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Crediting Poetry: The Nobel Lecture Hardcover


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Product Details

  • Hardcover: 53 pages
  • Publisher: Farrar, Straus and Giroux; 1st edition (June 30, 1996)
  • Language: English
  • ISBN-10: 0374131384
  • ISBN-13: 978-0374131388
  • Product Dimensions: 7.9 x 5 x 0.5 inches
  • Shipping Weight: 4.8 ounces
  • Average Customer Review: 5.0 out of 5 stars  See all reviews (1 customer review)
  • Amazon Best Sellers Rank: #2,088,105 in Books (See Top 100 in Books)

Editorial Reviews

From Library Journal

In his 1995 Nobel lecture, Heaney speaks earnestly about the role of poetry in everyday life?it must be "not only a surprising variation played upon the world, but a retuning of the world itself"?an instrument of shock by which the perception of reality is set right, or at least set anew. Certainly Heaney's own poetry aspires to this goal, assisted by the cobblestone physicality of Irish speech ("And the train tore past with the stoker yelling/ Like a balked king from his iron chariot") and the tragic, almost surreal political climate of Northern Ireland. His latest collection draws on the past-personal, historical, mythic?to articulate an innocence recollected in bitter knowledge, prefigurings of a present discerned only in hindsight. Vivid sounds and smells of childhood compete with acrid reminders of yesterday's truck bombing ("Two Lorries") or drive-by assassination ("Keeping Going"). Nothing?not even memory?Heaney implies, is truly safe, and there is "No such thing/ as innocent/ bystanding"; nevertheless, he strives to create the balance that poetry makes possible, defined in his Nobel lecture as touching "the base of our sympathetic nature while taking in at the same time the unsympathetic reality of the world to which that nature is constantly exposed." The reader's challenge is not to be carried helplessly forward by random events but to take sides, to risk the exposure?of conscience, of values?that Heaney risks as poet and to bear the best of what's discovered there into a refigured world. Both books are recommended for most poetry collections.?Fred Muratori, Cornell Univ. Lib., Ithaca, N.Y.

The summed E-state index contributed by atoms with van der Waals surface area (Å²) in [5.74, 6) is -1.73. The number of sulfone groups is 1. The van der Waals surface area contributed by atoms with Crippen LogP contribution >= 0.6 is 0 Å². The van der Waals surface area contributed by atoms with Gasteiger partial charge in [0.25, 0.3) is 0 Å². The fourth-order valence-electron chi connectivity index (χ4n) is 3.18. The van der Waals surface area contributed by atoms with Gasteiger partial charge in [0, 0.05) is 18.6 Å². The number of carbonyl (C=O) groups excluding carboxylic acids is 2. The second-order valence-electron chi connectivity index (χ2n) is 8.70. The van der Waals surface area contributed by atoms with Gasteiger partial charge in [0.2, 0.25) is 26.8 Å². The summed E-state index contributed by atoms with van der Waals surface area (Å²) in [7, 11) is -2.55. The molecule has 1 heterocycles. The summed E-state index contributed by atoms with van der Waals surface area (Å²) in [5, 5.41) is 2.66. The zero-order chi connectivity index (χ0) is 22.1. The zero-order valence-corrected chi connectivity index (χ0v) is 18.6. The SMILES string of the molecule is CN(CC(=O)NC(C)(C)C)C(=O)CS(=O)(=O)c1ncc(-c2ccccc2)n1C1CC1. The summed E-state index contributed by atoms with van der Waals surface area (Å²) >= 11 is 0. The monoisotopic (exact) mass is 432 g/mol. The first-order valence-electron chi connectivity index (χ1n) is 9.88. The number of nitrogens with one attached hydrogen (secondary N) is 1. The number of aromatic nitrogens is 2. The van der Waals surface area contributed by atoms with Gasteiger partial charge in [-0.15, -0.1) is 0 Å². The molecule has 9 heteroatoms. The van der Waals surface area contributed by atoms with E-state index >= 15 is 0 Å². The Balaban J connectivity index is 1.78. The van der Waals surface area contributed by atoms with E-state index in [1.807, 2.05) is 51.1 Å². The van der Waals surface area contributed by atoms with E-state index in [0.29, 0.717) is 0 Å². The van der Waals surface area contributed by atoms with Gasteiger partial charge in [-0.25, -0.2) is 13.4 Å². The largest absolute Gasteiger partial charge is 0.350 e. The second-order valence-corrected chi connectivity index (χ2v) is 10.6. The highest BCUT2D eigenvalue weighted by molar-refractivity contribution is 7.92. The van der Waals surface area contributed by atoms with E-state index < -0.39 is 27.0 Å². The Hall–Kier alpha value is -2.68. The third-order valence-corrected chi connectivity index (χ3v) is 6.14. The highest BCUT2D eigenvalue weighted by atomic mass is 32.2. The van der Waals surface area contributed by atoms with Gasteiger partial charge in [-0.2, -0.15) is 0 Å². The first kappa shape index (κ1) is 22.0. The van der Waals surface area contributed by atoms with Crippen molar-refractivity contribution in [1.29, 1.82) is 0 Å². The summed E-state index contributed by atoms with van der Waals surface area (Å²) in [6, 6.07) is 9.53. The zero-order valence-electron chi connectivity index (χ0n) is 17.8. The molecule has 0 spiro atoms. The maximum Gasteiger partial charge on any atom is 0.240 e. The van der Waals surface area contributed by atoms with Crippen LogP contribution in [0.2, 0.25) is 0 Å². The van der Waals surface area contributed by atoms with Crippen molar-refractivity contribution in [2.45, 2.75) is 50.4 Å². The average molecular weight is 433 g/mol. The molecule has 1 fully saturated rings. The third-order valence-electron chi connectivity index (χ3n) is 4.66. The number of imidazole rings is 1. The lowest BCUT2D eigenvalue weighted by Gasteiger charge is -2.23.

Copyright 1996 Reed Business Information, Inc.

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3 of 3 people found the following review helpful By Shalom Freedman HALL OF FAMETOP 1000 REVIEWER on January 11, 2013
Format: Paperback
The poet begins his Lecture by describing the world of his childhood, a closed- in- family world totally focused on the sounds and sights of the immediate environment. He then goes on to speak of his own education in Poetry and about the special role Poetry has played in his life. For him the focusing on and description of external reality is of first importance. And he speaks about this in the context of the political troubles and history of his native Northern Ireland. He concludes with a commentary on the situation and work of his great Irish Nobel winning predecessor Yeats. His concluding words sum up the whole discourse and define what he believes Poetry is and should be.
"And it is by such means that Yeats's work does what the necessary poetry always does, which is to touch the base of our sympathetic nature while taking in at the same time the unsympathetic nature of the world to which that nature is constantly exposed. The form of the poem, in other words, is crucial to poetry's power to do the thing which always is and always will be to poetry's credit: the power to persuade that vulnerable part of our consciousness of its rightness in spite of the evidence of wrongness all around it, the power to remind us that we are hunters and gatherers of values, that our very solitudes and distresses are creditable, in so far as they, too, are an earnest of our veritable human being."
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